Md. campaigns for governor clash over environment
Maryland's two leading gubernatorial candidates engaged in a brawl over their environmental credentials Wednesday as former governor Robert L. Ehrlich Jr. (R) visited a riverside bar in eastern Baltimore County.
Ehrlich's visit to Essex was designed to highlight the most heralded environmental initiative of his tenure -- the so-called "flush tax," passed in 2004 -- that is helping fund upgrades to sewer and septic systems across the state.
The two campaigns started sparring even before Ehrlich arrived at Brewer's Landing Bar and Grill on the banks of the Black River. That was largely due to a media advisory issued by Ehrlich's campaign indicating that he would take aim at O'Malley for diverting $155 million this year intended for the upgrades to help balance the state's general fund budget.
During his actual remarks, Ehrlich barely made mention of that charge and -- completely unprompted -- acknowledged that O'Malley had replaced the money with funds from the state's capital budget (or, as Ehrlich put it, "he's replaced the dollars with debt and all that.")
Most of Ehrlich's remarks, in fact, focused on the impact of what he called "this one historic act" and how happy he was to be in a part of the state that has long been a political stronghold of his. (A truly stunning number of Ehrlich yard signs on the roads leading to the event were testament to that.)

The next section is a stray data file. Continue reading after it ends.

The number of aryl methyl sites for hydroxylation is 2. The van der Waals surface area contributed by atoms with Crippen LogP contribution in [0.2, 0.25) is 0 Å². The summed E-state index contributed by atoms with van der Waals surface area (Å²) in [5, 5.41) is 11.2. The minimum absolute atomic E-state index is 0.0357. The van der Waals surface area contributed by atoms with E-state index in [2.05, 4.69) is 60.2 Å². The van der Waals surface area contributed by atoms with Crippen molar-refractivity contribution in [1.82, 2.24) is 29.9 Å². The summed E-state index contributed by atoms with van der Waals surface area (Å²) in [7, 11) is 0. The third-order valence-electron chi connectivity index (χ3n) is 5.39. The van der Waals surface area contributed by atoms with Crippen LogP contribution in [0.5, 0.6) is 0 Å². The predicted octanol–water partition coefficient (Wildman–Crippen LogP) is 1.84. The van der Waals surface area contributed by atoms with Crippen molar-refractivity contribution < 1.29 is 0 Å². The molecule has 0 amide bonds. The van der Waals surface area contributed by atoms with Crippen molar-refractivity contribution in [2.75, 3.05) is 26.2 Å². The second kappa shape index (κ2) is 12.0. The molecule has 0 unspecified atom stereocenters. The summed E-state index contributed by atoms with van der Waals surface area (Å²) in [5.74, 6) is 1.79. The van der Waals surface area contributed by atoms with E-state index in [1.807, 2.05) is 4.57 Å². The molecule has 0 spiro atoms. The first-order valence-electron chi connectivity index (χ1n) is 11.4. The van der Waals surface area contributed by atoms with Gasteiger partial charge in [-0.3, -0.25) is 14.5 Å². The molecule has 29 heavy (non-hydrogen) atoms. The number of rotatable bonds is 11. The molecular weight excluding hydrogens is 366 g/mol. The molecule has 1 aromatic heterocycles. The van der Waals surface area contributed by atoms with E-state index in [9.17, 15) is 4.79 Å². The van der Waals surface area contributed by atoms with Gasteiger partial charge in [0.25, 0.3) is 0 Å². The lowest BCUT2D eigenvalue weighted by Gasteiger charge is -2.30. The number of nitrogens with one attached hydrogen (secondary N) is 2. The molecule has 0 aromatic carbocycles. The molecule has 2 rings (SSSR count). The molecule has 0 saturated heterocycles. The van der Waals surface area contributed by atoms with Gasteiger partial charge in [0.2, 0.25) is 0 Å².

"This bill really counts every day," Ehrlich said of the Chesapeake Bay Restoration Act. The event was held near the Back River Treatment Plant, among those that has benefited from the act's funding.
Before Ehrlich's event had ended, the O'Malley campaign issued a statement calling the former governor "clearly out of touch" and lambasting him for diverting land preservation money to help balance the budget during his tenure.
"Governor O'Malley did not cut funding to the Chesapeake Bay Fund," the O'Malley campaign said. "But he did make the tough decisions to make sure that Bay programs -- including Program Open Space -- were funded, along with the state's other priorities. It was actually Bob Ehrlich who diverted $420 million in Program Open Space funds ... after imposing his flush tax on every Maryland family."
Asked by reporters about the diversion of land preservation funding, Ehrlich acknowledged that his administration had done "a little bit of that" but then sought to brush aside the issue.
"This 'he said, she said' is not leadership," Ehrlich said. "I would put our environmental record up against anyone's."
The Maryland League of Conservation Voters, an environmental group that has endorsed O'Malley, soon rallied to his side.
"You gotta admit, the guy's got chutzpah," Cindy Schwartz, the league's executive director, said of Ehrlich in a statement. "Governor Ehrlich has no credibility when it comes to protecting funding for the environment. ... While his signing of the 'flush tax' is a net positive for the Chesapeake Bay, its benefits are far outweighed by his administration's entire body of anti-environmental work."
July 28, 2010; 3:08 PM ET
Categories: 2010 Elections , John Wagner
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